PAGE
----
April #122 : Germ Warfare - by Shari Margolese

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Table of Contents

Anonymous No More

Editor's Letter-April 2006

Dead Certain?

Tough Breaks

Hepatitis C: New Help Is on the Way

Blowing Smokes

Doctor's Diary-April 2006

Tasty Freeze

Snack Pack

Double Duty

POZ Personals of the Month-April 2006

Toon Darn Hot

Legal Eye-April 2006

Office Politics

Worldwide Web

Up Close and Impersonal

Border Patrol

A Virus in Verse

Oral Fixation

Germ Warfare

Sleeping With the Enemy

The Plot Thickens

Editor's Letter-April 2006

Mailbox-April 2006

Most Popular Lessons

The HIV Life Cycle


Herpes Simplex Virus

Syphilis & Neurosyphilis

Treatments for Opportunistic Infections (OIs)

What is AIDS & HIV?

Hepatitis & HIV

email print

April 2006

Germ Warfare

by Shari Margolese

For Shari Margolese, spring cleaning becomes a battle of the sexes

Ever since I switched HIV meds a few months ago, I have a new morning ritual: 1) wake up 2) race to the bathroom and 3) stick my head down the toilet. The other day, as I dropped to my knees for Step 3, I faced something equally humbling: the stench of urine.

“Who forgot to flush?” I shouted.

My husband hollered back, “I didn’t forget—I just didn’t want to wake you.”
“Thanks for thinking of me,” I retorted.

As a woman living with two men—my HIV negative husband and our 13-year-old positive son—I’m no stranger to slobbery. My guys, like many others, seem dangerously allergic to housework. I should add that I’m hardly Mrs. Clean myself. In the living room, I overlook grimy fingerprints and sweep all the dust under the carpet.

But in the bathroom and kitchen, I get picky. Since my son and I were diagnosed, 12 years ago, I’ve become acutely aware of the need to fight germs in the potty or sink. So I don my pink rubber gloves and slay brewing infections with gallons of bleach.

Indeed, I’ve ended up spoiling my men, as many moms do, whether positive or negative. The result? They’re untrained to help out around the house. I’ve resigned myself to a harsh truth: If I want a clean place to vomit, I will have to do the scrubbing myself.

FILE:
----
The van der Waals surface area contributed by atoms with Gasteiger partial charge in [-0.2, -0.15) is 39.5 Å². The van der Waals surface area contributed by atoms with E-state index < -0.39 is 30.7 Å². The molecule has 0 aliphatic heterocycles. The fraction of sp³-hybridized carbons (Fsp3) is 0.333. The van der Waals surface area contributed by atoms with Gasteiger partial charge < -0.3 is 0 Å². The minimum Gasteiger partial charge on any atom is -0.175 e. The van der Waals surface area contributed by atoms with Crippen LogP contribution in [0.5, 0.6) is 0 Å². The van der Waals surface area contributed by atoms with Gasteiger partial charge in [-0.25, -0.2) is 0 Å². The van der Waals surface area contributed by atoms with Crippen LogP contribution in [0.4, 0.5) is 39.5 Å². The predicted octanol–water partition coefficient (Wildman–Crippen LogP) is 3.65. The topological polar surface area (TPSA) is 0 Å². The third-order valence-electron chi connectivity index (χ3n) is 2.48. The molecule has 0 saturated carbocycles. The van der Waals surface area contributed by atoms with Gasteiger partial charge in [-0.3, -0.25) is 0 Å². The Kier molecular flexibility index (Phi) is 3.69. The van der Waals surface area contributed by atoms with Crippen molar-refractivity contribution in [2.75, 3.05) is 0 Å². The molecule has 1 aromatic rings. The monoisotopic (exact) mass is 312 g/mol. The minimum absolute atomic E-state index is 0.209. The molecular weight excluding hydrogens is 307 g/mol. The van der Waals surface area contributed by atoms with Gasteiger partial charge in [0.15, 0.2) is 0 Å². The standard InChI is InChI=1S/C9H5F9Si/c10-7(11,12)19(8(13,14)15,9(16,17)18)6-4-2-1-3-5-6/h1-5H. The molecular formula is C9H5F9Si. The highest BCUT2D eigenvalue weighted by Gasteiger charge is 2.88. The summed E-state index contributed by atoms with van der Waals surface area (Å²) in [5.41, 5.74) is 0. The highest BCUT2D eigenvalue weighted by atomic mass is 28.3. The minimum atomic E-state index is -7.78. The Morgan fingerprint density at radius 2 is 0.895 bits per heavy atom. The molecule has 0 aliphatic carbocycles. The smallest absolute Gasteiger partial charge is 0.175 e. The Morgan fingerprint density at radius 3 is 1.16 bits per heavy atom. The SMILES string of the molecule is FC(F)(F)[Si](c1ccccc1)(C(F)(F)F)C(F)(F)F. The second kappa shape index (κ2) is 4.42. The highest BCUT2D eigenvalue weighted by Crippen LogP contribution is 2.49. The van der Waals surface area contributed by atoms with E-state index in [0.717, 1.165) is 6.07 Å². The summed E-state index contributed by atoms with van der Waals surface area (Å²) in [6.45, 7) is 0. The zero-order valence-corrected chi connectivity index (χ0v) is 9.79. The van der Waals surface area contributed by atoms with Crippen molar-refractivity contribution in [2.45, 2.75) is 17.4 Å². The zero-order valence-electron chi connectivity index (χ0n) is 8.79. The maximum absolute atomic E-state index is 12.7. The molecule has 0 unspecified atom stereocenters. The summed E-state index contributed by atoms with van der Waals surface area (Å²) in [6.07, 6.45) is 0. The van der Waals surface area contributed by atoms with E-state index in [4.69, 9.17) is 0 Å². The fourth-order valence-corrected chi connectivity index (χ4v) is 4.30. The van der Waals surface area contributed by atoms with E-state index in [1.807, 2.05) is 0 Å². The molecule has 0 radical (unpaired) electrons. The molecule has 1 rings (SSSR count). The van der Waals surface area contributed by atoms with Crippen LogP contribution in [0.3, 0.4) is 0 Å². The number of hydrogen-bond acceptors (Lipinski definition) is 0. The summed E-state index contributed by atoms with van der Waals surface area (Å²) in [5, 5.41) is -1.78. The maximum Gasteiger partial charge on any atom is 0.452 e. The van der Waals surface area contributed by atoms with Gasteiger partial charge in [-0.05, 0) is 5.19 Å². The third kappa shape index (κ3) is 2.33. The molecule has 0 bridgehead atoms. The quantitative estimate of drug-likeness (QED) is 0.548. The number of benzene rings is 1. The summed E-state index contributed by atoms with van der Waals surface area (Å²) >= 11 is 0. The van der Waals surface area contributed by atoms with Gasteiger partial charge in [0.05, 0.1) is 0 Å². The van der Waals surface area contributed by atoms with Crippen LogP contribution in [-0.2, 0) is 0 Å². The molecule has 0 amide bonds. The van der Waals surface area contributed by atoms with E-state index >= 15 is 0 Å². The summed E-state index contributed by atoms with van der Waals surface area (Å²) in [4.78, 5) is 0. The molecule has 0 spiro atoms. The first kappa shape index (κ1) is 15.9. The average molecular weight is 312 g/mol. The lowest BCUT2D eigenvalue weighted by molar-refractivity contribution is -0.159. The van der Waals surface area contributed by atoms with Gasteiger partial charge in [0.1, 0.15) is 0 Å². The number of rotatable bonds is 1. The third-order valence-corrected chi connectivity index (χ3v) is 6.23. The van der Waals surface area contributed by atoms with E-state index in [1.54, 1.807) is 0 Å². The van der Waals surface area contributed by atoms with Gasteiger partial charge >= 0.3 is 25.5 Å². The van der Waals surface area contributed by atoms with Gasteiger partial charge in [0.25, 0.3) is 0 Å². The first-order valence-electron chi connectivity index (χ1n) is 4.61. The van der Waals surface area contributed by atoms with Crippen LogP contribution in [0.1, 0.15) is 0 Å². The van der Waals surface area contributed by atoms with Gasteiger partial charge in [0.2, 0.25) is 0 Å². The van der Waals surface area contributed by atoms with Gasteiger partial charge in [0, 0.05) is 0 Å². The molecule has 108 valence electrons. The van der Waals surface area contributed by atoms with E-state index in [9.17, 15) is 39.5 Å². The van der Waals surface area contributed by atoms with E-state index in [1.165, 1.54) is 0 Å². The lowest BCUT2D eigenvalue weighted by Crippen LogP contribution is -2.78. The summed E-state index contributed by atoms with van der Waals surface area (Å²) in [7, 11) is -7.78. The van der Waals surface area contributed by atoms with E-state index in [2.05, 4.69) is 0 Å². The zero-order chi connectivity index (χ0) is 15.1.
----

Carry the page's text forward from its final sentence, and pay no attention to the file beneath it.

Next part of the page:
Lately, though, it’s been hard to keep up. The meds have left me exhausted. Worse, as I rushed to the bathroom recently, I stubbed my toe and broke my foot. With Mommy Maid in a cast, the opportunistic bacteria are multiplying by the millions.

So when my cries of “Please help clean up” were met with a false promise of “Go rest—I’ll do it later,” I declared war. “Guys, family meeting in the kitchen—now!” I screamed.

“What?” my husband started. As soon as I mentioned housework, he folded his arms and said, “Why don’t we just get a real maid?”

“OK,” I replied, “but you’ll both have to give up your cell phones to pay for it.” Our son, the family’s self-proclaimed “equality czar,” added: “You have your own bathroom—can’t you throw up in that one?” Sure. But hobbling around my three-story house in a cast, I might not make it to the DBA (designated barf area) in time. The only answer? A team effort. Miraculously, they agreed.

I assigned duties to each member of my new cleaning corps. Week one, they managed to complete everything—except the bathrooms. So we added Inspection Day.

Everything was on track until I went out of town for an activist trip. I returned to a science project decomposing in the kitchen sink. “Come on, guys,” I lectured, “you know how important food safety is, especially when you’re HIV positive. Why didn’t you clean the kitchen?” Their defense? “But at least we vacuumed and folded the laundry!”

It wasn’t easy, but gradually, I won their sympathy vote. The more they saw me looking pathetic, my cement foot propped high up on pillows, the more they realized that I needed their assistance.

For now, I’m thankful. But I can’t help worrying: Will the teamwork end when my cast comes off? Lord knows, their training isn’t quite complete. Having staggered to the nearest bathroom (not mine), prodded by another gastric side effect, I reached for the toilet paper.

“Hey, who forgot to change the roll?”

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